Tuesday night, the child's condition was upgraded from life-threatening to critical.

The Charlotte-Mecklenburg Police Department said the dog's owner voluntarily surrendered the dog to animal control officers and the owner cooperated with police.

The CMPD's Youth and Family Services Division is investigating the case due to the severity of the child's injuries.

Investigators have not said if any charges will be filed against the dog's owner, or what circumstances led to the baby being attacked.

Update: September 14, 2011 - The following article is by Amy Cowman, from WCNC:

Pit bull mauls 1-year old baby girl

A 1-year- old girl is in critical condition Tuesday after being mauled by a pit bull.

It happened Tuesday around 5:30 in the evening at a house in West Charlotte.

Debra Spann lives just a couple houses down on Pinebrook Drive from where the 1- year- old baby girl was attacked by a pit bull. She was home and saw the aftermath in the street.

“It was really very emotional to watch, very. Just so sad,” Spann said. "There was a lady very hysterical, and she was like ‘I couldn't get him off of her,’" said Spann.

Spann says she saw the mother run out with the baby while another woman called the ambulance.

"They had towels around her neck so I can only assume the dog grabbed her by the neck, but it was really an awful scene to hear all these ladies screaming hysterical,"added Spann.

According to the neighbors, the home belongs to the mother's boyfriend's parents and they were over there visiting.

A police report says the mother is Janae Johnson. She lives in apartments of Fernwood where neighbor Sean Carter says he's just seen her in passing with the 1 -year -old baby girl and another young child.

"Typical mother. Very protective, making sure she doesn't go down the stairs wrong you know, "said Carter.

According to police, doctors operated on the baby Tuesday night, and she is still in critical condition.

As for the dog, it was taken away by Animal Control. In fact, Spann says she believes they might have had seven or eight pit bulls at the house.

"They actually had a total of six Animal Control vans and I know for a fact they filled three of them," said Spann.

Now she's just praying for the baby and that it doesn't happen again.

"I hope this will bring attention to people concerning animal control and safety even in your own home because sometimes things can turn tragic," said Spann.

Update: September 15, 2011 - The following article is from WSOCTV:

Child seriously injured after being attacked by dog

A 1-year-old child has life-threatening injuries after she was attacked by a dog.

Police said the child was visiting a home in the 5200 block of Pinebrook Drive in west Charlotte Tuesday evening when the homeowner's pit bull charged her inside the home.

A police report said the child suffered "severe lacerations."

Police, medics, and multiple animal control officers arrived on scene, according to neighbors.

"My daughter said her neck appeared to be covered in blood, and the dog had blood on his face as well ... she didn't so much as whimper. I assume she was really in shock," said Deborah Spann.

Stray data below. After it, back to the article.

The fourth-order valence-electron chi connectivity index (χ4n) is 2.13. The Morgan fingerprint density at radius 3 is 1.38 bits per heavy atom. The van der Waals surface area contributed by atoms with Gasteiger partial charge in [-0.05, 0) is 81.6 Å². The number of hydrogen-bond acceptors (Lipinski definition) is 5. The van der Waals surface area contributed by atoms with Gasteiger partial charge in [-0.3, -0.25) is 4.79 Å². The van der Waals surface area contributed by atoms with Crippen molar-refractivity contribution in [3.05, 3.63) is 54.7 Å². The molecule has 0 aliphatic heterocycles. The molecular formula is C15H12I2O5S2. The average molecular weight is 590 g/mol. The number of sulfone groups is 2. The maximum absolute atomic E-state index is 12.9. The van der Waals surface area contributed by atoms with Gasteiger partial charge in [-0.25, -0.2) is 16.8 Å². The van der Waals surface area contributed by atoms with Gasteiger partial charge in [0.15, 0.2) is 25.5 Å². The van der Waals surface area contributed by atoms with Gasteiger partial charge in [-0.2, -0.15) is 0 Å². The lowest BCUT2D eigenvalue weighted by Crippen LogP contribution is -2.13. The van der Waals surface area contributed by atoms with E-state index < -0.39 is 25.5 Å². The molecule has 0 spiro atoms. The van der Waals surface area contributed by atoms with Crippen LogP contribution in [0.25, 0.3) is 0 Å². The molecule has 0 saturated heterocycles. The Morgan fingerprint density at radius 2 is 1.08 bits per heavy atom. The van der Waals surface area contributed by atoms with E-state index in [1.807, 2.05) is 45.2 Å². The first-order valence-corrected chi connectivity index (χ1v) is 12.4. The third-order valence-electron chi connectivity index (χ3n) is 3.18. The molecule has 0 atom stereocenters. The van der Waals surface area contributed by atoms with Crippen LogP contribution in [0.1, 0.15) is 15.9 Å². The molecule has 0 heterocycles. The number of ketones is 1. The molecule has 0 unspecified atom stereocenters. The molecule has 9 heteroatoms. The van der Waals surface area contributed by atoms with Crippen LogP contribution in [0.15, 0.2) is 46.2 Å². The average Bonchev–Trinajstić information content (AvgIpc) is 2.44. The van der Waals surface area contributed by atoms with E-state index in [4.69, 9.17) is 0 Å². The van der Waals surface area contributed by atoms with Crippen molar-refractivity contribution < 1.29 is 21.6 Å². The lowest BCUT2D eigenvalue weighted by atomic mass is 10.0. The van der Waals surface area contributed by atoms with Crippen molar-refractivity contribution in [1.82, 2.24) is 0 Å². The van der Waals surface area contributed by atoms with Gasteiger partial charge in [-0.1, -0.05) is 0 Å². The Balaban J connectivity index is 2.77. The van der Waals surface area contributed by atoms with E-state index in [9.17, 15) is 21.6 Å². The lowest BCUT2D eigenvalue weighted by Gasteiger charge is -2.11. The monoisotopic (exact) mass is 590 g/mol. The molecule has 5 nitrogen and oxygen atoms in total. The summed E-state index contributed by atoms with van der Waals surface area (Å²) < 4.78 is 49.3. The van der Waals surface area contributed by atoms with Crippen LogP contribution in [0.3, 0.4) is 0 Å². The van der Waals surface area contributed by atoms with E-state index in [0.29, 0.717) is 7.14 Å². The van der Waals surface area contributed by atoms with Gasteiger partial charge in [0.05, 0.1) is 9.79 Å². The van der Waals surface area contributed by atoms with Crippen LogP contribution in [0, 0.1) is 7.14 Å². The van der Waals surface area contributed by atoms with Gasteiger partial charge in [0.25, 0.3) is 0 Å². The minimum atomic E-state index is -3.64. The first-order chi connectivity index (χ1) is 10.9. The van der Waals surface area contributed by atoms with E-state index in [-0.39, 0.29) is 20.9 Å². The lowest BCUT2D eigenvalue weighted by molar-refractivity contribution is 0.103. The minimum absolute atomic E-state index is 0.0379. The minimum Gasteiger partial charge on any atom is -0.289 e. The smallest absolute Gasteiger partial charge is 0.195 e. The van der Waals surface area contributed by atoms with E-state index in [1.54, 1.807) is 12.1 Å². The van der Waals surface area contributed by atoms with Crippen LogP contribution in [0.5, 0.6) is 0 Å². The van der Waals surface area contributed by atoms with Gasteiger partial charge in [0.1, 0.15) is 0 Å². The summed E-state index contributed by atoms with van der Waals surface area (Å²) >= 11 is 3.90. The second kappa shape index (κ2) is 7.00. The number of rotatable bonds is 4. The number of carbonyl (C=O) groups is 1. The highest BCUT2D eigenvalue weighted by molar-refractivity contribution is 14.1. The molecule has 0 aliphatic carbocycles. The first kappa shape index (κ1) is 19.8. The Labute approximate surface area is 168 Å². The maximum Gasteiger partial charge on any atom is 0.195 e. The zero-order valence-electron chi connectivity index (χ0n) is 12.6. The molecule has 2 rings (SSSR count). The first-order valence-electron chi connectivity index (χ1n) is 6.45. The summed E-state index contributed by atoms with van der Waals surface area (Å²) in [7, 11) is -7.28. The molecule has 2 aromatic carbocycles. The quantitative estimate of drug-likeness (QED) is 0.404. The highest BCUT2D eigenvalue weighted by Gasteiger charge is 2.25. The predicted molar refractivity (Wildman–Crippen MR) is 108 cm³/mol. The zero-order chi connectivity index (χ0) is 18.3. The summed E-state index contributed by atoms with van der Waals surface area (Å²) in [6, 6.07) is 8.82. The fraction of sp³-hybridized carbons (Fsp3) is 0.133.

Animal Control officers seized the dog from the property while the girl was taken by ambulance to Carolinas Medical Center Main.

Other residents said it is not the first time the pit bull has escaped.

"I saw the dog escape out," said Pyxa Vongxay.

Vongxay lives across the street from the home and said the pit bull had attacked another dog on in the neighborhood.

"I hope they'll be able to understand the point of being able to secure their dogs properly," another resident said.

Saturday, September 10, 2011

Dog-fighting operation near Columbia raided

By Sammy Fretwell, from The Post & Courier

Authorities have broken up a large dog-fighting operation in an area of northern Richland County that has drawn scrutiny in the past over drug-dealing and pit-bull fighting.

Acting on a tip, deputies raided a dog fight off Campground Road late Thursday. People watching the fight fled, and some dogs scattered through the wooded area of rolling hills and mobile homes north of Interstate 20.

Stanley W. Taylor Jr., 23, was jailed after being charged with two counts of violating the animal fighting and baiting act.

Deputies spent part of Thursday night and Friday seeking other suspects and rounding up loose dogs, Richland County Sheriff Leon Lott said. Deputies had seized 24 dogs by Friday.

"This was a large-scale dog-fighting operation that we feel has been going on for some time," Lott said Friday.

He said he knows from personal experience that dog-fighting was occurring in the area near Campground Road, but it had been difficult to locate pit-bull fights until the department received Thursday's tip about barking dogs.

During the past five years, Lott said he has found about 15 dead pit bulls on hunting land he owns not far from Campground Road. "These were pit bulls. They were killed either in the dog-fighting, or were unsuccessful (fighters), and were killed by the owners and were just dumped."

Most of the dogs seized this week were pit bulls, the main animals used in dog fights. Lott said the seized dogs were being kept at an undisclosed location as the investigation unfolds.

When authorities arrived at the fight scene Thursday, they found some dogs chained up and others running loose, the sheriff said.

Court records show the Campground Road area has a history of dog-fighting activity.